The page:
Anthony Joshua: the making of the boxing star awarded an MBE

Anthony Joshua has made a rapid transformation in his life, having gone from a troubled teenager to boxing sensation in a matter of years. During his teenage years the Watford-born boxing star had a few run-ins with the law and were it not for boxing, he may have ended up going down a much different path in life.

Joshua was born in the United Kingdom to Nigerian parents and spent most of his early life in Nigeria before returning to the UK aged 12, attending secondary school in Watford, Hertfordshire. His youth wasn’t trouble free, but he found something to excel at; sports – particularly football and athletics. However this was not enough to keep him out of trouble.

The 27-year-old first got into trouble with the police back in 2006, when, as a promising footballer, an opposition player wound him up so much that Joshua grabbed him by the throat and threw him over his shoulder. The clash saw him charged with actual bodily harm and although he was not given a prison sentence, it was the beginning of a troubled period of his life.

Anthony Joshua moved out of his mum’s flat and into a hostel and it was here where he got his first wake-up call. During his time at the hostel he hung out with a group who partook in street fighting and it was this that eventually led to him being arrested and placed on remand for two weeks in Reading prison.

He was then electronically tagged for 14 months and placed on a curfew. He moved back in with his mum and began a course in bricklaying before he managed to find a real passion to sink his fists into. When Joshua was 17 his cousin took him to a local boxing club as a means to let out his fighting instincts and from the very beginning it was obvious he was a natural.

Despite being selected for the British boxing squad he would nearly throw his whole career away prior to the 2012 Olympic Games in London. Police stopped Joshua for speeding in February 2011 and found cannabis in his kit bag, this led to him being charged with possession. Once again though, the boxer managed to avoid a jail term, instead being sentenced to a 12-month community order and 100 hours of unpaid work.

He also found himself suspended from the British boxing squad, but he was back in time for the Olympics in 2012. It was a home Olympics for Team GB and Joshua won one of the 29 Gold medals that the hosts picked up during the games. He was the first British super-heavyweight Gold medallist since Audley Harrison won top honours back in Sydney 2000.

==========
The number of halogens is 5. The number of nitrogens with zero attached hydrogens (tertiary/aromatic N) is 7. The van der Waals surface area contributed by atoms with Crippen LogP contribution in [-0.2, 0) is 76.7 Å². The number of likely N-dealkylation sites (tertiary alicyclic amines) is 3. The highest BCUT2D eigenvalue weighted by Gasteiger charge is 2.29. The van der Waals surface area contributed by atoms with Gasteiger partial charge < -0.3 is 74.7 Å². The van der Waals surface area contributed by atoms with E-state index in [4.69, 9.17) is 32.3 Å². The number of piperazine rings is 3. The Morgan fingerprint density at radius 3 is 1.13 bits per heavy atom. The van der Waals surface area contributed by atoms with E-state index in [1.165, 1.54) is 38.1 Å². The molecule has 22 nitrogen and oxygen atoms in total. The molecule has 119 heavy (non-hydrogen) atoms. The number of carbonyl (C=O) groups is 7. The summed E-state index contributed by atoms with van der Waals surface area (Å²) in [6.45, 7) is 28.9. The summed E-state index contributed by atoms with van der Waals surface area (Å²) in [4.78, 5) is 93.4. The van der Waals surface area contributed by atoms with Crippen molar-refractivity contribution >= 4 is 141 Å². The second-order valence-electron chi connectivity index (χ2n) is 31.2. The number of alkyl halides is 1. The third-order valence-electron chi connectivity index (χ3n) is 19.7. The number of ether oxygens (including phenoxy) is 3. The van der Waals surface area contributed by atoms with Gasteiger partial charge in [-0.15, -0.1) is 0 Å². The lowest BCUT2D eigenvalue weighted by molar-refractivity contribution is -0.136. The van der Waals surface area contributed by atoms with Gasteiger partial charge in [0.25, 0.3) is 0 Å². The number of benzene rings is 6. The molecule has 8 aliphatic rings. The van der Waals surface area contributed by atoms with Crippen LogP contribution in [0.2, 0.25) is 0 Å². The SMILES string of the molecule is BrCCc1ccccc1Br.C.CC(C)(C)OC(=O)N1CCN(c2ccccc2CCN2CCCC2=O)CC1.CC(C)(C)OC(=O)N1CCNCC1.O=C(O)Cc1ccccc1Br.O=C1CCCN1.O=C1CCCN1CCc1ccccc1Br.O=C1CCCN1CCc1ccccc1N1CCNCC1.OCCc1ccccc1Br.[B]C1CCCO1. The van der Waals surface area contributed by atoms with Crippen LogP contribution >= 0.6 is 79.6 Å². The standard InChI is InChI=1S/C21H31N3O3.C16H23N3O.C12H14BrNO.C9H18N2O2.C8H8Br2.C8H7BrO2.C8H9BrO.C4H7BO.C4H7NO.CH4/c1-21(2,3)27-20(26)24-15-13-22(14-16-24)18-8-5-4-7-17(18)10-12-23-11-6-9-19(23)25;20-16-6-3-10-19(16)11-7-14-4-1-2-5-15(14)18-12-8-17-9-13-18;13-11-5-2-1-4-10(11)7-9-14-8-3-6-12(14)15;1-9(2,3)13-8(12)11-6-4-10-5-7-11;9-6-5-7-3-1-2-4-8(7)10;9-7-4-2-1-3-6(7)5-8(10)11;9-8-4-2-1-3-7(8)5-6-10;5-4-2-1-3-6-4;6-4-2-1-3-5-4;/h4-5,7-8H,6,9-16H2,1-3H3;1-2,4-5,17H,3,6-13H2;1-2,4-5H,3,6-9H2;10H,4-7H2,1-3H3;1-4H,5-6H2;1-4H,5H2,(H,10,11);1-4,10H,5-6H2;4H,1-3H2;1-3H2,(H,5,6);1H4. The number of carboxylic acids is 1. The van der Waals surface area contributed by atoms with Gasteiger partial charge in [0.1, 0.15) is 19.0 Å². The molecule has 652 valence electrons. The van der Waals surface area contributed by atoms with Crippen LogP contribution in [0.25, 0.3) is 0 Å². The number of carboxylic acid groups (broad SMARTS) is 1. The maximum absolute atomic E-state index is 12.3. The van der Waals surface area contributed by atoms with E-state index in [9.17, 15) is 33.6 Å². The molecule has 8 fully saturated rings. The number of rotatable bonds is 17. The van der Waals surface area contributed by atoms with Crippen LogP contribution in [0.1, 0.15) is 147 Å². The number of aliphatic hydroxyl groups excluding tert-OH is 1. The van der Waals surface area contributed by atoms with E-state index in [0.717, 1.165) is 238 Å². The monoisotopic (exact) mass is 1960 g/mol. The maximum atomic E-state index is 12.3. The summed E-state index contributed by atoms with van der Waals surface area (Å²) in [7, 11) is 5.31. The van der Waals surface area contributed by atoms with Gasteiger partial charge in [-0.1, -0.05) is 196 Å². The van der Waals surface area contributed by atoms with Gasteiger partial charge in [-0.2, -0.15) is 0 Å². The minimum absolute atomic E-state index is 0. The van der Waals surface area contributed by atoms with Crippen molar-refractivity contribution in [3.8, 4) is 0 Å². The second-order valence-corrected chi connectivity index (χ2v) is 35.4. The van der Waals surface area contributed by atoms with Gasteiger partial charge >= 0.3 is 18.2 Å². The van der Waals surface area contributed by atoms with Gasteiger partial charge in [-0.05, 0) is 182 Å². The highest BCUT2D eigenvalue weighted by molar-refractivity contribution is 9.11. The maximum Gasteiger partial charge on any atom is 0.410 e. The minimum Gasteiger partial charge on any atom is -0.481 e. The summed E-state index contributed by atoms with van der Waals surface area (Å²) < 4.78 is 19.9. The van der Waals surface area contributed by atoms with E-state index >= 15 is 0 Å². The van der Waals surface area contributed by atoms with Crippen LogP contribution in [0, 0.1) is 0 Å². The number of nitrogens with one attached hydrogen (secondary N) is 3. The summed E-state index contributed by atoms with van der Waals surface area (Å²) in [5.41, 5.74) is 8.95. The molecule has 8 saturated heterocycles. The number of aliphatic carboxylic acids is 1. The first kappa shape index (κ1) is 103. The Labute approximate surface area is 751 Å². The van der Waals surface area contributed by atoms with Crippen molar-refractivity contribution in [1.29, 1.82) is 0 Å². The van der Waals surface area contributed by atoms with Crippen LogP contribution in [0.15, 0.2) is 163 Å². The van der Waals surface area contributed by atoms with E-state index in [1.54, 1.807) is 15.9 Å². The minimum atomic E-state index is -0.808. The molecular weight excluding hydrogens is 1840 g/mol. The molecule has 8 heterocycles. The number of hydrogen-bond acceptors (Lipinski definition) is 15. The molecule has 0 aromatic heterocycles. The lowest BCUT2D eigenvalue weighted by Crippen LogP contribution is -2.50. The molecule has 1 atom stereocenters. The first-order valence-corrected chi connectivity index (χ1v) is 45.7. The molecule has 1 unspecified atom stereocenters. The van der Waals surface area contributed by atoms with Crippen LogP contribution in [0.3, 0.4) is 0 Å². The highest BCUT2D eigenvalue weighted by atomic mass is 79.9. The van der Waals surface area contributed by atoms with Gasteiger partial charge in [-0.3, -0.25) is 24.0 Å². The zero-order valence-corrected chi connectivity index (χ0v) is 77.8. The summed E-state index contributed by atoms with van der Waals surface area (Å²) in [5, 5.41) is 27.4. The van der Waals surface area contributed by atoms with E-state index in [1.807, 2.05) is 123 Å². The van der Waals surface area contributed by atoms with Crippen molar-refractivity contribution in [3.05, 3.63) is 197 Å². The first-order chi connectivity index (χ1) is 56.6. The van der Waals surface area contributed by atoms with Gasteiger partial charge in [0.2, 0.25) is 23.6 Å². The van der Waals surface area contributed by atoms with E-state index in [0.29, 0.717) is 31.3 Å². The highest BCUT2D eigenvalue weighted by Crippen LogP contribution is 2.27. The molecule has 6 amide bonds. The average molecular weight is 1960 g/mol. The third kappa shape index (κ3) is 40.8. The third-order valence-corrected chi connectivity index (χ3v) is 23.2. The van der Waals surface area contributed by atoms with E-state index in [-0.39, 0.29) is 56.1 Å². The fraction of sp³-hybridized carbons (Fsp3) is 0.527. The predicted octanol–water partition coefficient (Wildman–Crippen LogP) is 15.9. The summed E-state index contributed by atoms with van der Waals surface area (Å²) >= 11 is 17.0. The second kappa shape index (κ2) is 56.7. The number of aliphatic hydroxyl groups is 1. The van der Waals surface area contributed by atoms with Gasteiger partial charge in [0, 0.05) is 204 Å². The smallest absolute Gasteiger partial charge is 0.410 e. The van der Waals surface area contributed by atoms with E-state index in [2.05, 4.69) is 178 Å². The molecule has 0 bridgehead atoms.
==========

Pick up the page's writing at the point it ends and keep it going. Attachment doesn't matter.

The boxer has learned from his mistakes and has promised not to go back to his old ways. He is a very down to earth sportsman and he still lives with his mum, preferring to shun the lavish lifestyle that many of the best sports stars opt to live. He was rewarded for his Gold medal at Britain’s home Olympics by receiving an MBE from the Queen in 2013.

Since his move into the world of professional boxing, Joshua has remained undefeated, having won every single one of his fights by either KO or TKO. Emanuele Leo was his very first professional boxing fight, in which the Brit scored a knock out in the first round. His most recent fight to date has been against one of the best heavyweight boxers, Wladimir Klitschko, where Joshua managed to dispose of his Ukrainian opponent in the 11th round with an uppercut at Wembley Stadium in April of this year.

Arguably one of his most interesting fights was against fellow Brit, Dillian Whyte, with the bout scheduled as a grudge match for Joshua. Despite being undefeated in professional boxing, he lost three times as an amateur, to Mihai Nistor, Magomedrasul Majidor and Dillian Whyte. His record at amateur level was 40-3, and in the build-up to their professional fight, Whyte claimed that his bitter rival was still haunted by the loss at amateur level. Unfortunately for Whyte, Joshua managed to get his revenge, scoring a knockout blow with an uppercut in the 7th round of their fight on 12th December 2015.

His next bout is against Cameroonian-French boxer Carlos Takam at the Principality Stadium in Cardiff on the 28th October 2017. A win for Joshua would make it 20-0 in his professional career and the Betfair odds on Joshua fight suggest his opponent is going to have to pull out something special to topple the unified heavyweight champion. Despite Joshua’s odds, Takam has a respectable record himself, having competed in 39 fights, winning 35, losing 3 and drawing 1.

Anthony Joshua may have become the unified heavyweight champion, but he is still a humble and down to earth person. He still lives with his mother and one of his first big purchases since turning professional was the council flat they live in, which he bought in cash in 2013. He is expected to become the first billionaire sports person and is fast marketing himself as not just a person, but also a brand.

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